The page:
Getting better base fill out

Ben

Moderator
Staff member
When I get a used mold or a new mold that doesn't want to offer good bullet base fill out, it is a common practice for me to " break the top edge of the blocks " . I use this technique on Steel, Brass, and Aluminum moulds. 1 cavity, 2 cavity, 4 cavity, and 6 cavity.

This 1st photo will show the correct angle to hold the file. Be certain that the file doesn't enter the mould cavity. It may work out best for you to put the mould in a padded vise so that it cannot move. Then you can focus your efforts on the angle of the file and making short smooth strokes with the file.



I use a very fine cut flat Swiss file. ( The file I used in the photo above is too coarse, I have a very fine cut file, I just didn't have it handy for the photo session ) Some use a fine cut flat stone to accomplish this. It is important not to remove too much metal as you'll end up with " fins " on the base of your bullets. The amount of metal that you'll remove should offer you about the same gap as a vent line on the top surface of your mold blocks.



It is best to go a little at a time and stop and make about 40 bullets to see if the metal you've removed has made a difference in your problem. Remember , once metal is removed - it can't be put back on ! Only remove enough metal to offer good bullet base fill out and then STOP !



Look closely at the tops of the blocks.
You can see the " shiney " areas where I've removed a tiny bit of metal on both halves of the mould .



This technique that I'm describing makes a BIG DIFFERENCE in base fill out on any brand of mold, steel, brass, aluminum, etc !

The mold that you see in the photos below didn't want to offer bullets with decent base fill out regardless of the mold temp, alloy temp, etc. After the vent lines were added at the very top edge of the blocks ( see the last photo ) , the mold base fill out was near 99%.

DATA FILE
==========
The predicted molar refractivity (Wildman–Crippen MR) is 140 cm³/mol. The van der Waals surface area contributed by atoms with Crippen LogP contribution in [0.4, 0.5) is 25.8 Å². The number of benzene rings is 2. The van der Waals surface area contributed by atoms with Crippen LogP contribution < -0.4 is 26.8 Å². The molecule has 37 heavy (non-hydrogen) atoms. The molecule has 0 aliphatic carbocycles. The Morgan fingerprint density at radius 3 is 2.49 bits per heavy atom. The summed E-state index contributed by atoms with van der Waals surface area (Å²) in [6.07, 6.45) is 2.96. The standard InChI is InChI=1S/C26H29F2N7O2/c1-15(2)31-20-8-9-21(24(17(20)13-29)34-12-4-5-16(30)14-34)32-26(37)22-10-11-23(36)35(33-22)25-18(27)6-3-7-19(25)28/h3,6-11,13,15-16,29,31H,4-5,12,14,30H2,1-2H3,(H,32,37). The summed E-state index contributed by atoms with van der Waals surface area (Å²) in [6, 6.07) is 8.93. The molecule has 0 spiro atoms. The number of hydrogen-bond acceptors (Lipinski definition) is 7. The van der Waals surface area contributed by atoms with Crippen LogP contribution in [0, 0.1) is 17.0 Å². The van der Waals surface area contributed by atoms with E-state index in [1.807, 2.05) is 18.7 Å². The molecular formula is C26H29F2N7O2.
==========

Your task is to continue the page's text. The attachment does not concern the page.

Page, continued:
Be certain that the sprue plate is not too tight. It should swing from right to left with very little effort. This will aid in the venting of air as the mold cavities fill.

I once had an inexpensive Lee , 148 Gr. 38/357 Wadcutter Mould.
The bases did not want to fill out very well.
Notice the shiny top edge of the mould in the next photo. This was done to both mould halves. That shiny top edge was created with a fine cut Swiss
file held at the correct angle.



Now look at the difference in base fill out after the venting process
is completed :



Here is an older Lee 6 cavity , plain base , .30 cal. mould.
Regardless of how clean the mould was, how hot the alloy temp was, it wanted to give about 40% of the as cast bullets with slightly rounded bases.

Same treatment outlined above.........He is the " AFTER PHOTO ".
A great casting mould now :

 
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S Mac

SW Mo Hillbilly
Thanks for sharing Ben. One thing I do differently is to file across the top instead of the way you show, maybe I should try your way.
 

Rex

Active Member
Thanks Ben. I hadn't thought of that but did it to my 358477 mould yesterday. Haven't got to try it yet but maybe today.
 

Rex

Active Member
Ben, I wasn't sure I had beveled enough but I ran 50 with a one hole mould with no culls and said "time to quit before I get too much of a good thing".
 

Ben

Moderator
Staff member
"time to quit before I get too much of a good thing".
You speak with MUCH wisdom.
My old grandaddy always said.........." If it isn't broke, don't be trying to fix it. "
 

CZ93X62

Official forum enigma
Subtleties play big in all of my dealings with mated metal tooling like mould blocks. Less is more, for certain. On my moulds that required this step (about a dozen of them, all Lymans) one delicate & light pass with the fine-grit side of an emery board stolen from SWMBO did the job.
 

popper

Well-Known Member
I generally have trouble with rifle moulds and break the top of all the Al. moulds. Tom (and Lee?) started putting vent lines in the top but I still break them. I don't use tin in alloy. I get good bases when I fill the cavity quickly. Watching the pour carefully to make sure I get good flow and centered in the sprue hole. Off center or a dribble and bad base. Don't pour a particularly large sprue puddle and let the mould drop on bench immediately. Impulse kinda helps base fill out. Modified the Lee so it opens and closes quickly.